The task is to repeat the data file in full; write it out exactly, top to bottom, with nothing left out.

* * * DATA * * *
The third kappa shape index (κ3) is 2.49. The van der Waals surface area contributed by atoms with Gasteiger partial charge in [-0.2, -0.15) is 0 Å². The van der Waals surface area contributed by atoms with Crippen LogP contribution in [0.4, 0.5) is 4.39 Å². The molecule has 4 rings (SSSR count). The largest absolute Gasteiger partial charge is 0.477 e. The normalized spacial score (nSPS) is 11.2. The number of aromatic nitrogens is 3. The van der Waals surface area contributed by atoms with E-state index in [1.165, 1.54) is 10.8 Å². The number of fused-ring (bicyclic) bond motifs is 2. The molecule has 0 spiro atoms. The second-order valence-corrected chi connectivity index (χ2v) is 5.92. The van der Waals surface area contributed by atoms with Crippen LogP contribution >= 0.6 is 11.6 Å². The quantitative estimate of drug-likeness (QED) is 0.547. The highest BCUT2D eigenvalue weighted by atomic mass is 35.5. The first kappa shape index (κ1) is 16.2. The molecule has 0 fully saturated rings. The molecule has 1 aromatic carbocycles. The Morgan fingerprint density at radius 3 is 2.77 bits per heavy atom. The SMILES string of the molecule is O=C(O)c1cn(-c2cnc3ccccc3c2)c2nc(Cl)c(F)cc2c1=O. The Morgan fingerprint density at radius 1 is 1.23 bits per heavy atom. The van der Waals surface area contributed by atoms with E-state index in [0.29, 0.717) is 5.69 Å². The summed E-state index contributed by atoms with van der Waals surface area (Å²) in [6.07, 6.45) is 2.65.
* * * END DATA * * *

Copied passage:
The third kappa shape index (κ3) is 2.49. The van der Waals surface area contributed by atoms with Gasteiger partial charge in [-0.2, -0.15) is 0 Å². The van der Waals surface area contributed by atoms with Crippen LogP contribution in [0.4, 0.5) is 4.39 Å². The molecule has 4 rings (SSSR count). The largest absolute Gasteiger partial charge is 0.477 e. The normalized spacial score (nSPS) is 11.2. The number of aromatic nitrogens is 3. The van der Waals surface area contributed by atoms with E-state index in [1.165, 1.54) is 10.8 Å². The number of fused-ring (bicyclic) bond motifs is 2. The molecule has 0 spiro atoms. The second-order valence-corrected chi connectivity index (χ2v) is 5.92. The van der Waals surface area contributed by atoms with Crippen LogP contribution >= 0.6 is 11.6 Å². The quantitative estimate of drug-likeness (QED) is 0.547. The highest BCUT2D eigenvalue weighted by atomic mass is 35.5. The first kappa shape index (κ1) is 16.2. The molecule has 0 fully saturated rings. The molecule has 1 aromatic carbocycles. The Morgan fingerprint density at radius 3 is 2.77 bits per heavy atom. The SMILES string of the molecule is O=C(O)c1cn(-c2cnc3ccccc3c2)c2nc(Cl)c(F)cc2c1=O. The Morgan fingerprint density at radius 1 is 1.23 bits per heavy atom. The van der Waals surface area contributed by atoms with E-state index in [0.29, 0.717) is 5.69 Å². The summed E-state index contributed by atoms with van der Waals surface area (Å²) in [6.07, 6.45) is 2.65.